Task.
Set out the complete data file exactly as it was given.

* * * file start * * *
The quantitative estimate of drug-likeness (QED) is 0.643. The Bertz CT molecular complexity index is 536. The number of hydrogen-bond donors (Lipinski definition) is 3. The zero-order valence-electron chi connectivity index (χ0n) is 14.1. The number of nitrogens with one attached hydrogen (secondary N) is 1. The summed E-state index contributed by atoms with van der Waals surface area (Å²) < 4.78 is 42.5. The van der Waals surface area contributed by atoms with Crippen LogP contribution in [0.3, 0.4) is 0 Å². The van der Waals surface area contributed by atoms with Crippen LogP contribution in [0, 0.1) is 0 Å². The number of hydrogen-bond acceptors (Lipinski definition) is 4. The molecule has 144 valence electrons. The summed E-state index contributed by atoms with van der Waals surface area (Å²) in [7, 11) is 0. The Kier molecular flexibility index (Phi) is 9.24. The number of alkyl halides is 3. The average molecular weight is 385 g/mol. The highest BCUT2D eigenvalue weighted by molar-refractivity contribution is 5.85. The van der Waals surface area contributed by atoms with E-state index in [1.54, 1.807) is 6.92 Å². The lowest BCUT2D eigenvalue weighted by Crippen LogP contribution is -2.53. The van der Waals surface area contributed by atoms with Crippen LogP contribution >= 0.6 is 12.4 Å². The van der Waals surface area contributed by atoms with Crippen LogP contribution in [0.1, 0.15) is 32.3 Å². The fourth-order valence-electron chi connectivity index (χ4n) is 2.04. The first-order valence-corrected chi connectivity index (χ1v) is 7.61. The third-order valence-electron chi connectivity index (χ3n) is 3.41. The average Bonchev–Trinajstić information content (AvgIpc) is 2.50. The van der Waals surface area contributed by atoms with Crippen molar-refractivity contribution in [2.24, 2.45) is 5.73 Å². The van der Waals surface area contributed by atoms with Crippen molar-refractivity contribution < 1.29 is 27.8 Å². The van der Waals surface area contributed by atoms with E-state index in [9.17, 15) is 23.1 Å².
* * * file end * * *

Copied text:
The quantitative estimate of drug-likeness (QED) is 0.643. The Bertz CT molecular complexity index is 536. The number of hydrogen-bond donors (Lipinski definition) is 3. The zero-order valence-electron chi connectivity index (χ0n) is 14.1. The number of nitrogens with one attached hydrogen (secondary N) is 1. The summed E-state index contributed by atoms with van der Waals surface area (Å²) < 4.78 is 42.5. The van der Waals surface area contributed by atoms with Crippen LogP contribution in [0.3, 0.4) is 0 Å². The van der Waals surface area contributed by atoms with Crippen LogP contribution in [0, 0.1) is 0 Å². The number of hydrogen-bond acceptors (Lipinski definition) is 4. The molecule has 144 valence electrons. The summed E-state index contributed by atoms with van der Waals surface area (Å²) in [7, 11) is 0. The Kier molecular flexibility index (Phi) is 9.24. The number of alkyl halides is 3. The average molecular weight is 385 g/mol. The highest BCUT2D eigenvalue weighted by molar-refractivity contribution is 5.85. The van der Waals surface area contributed by atoms with E-state index in [1.54, 1.807) is 6.92 Å². The lowest BCUT2D eigenvalue weighted by Crippen LogP contribution is -2.53. The van der Waals surface area contributed by atoms with Crippen LogP contribution >= 0.6 is 12.4 Å². The van der Waals surface area contributed by atoms with Crippen LogP contribution in [0.1, 0.15) is 32.3 Å². The fourth-order valence-electron chi connectivity index (χ4n) is 2.04. The first-order valence-corrected chi connectivity index (χ1v) is 7.61. The third-order valence-electron chi connectivity index (χ3n) is 3.41. The average Bonchev–Trinajstić information content (AvgIpc) is 2.50. The van der Waals surface area contributed by atoms with Crippen molar-refractivity contribution in [2.24, 2.45) is 5.73 Å². The van der Waals surface area contributed by atoms with Crippen molar-refractivity contribution < 1.29 is 27.8 Å². The van der Waals surface area contributed by atoms with E-state index in [9.17, 15) is 23.1 Å².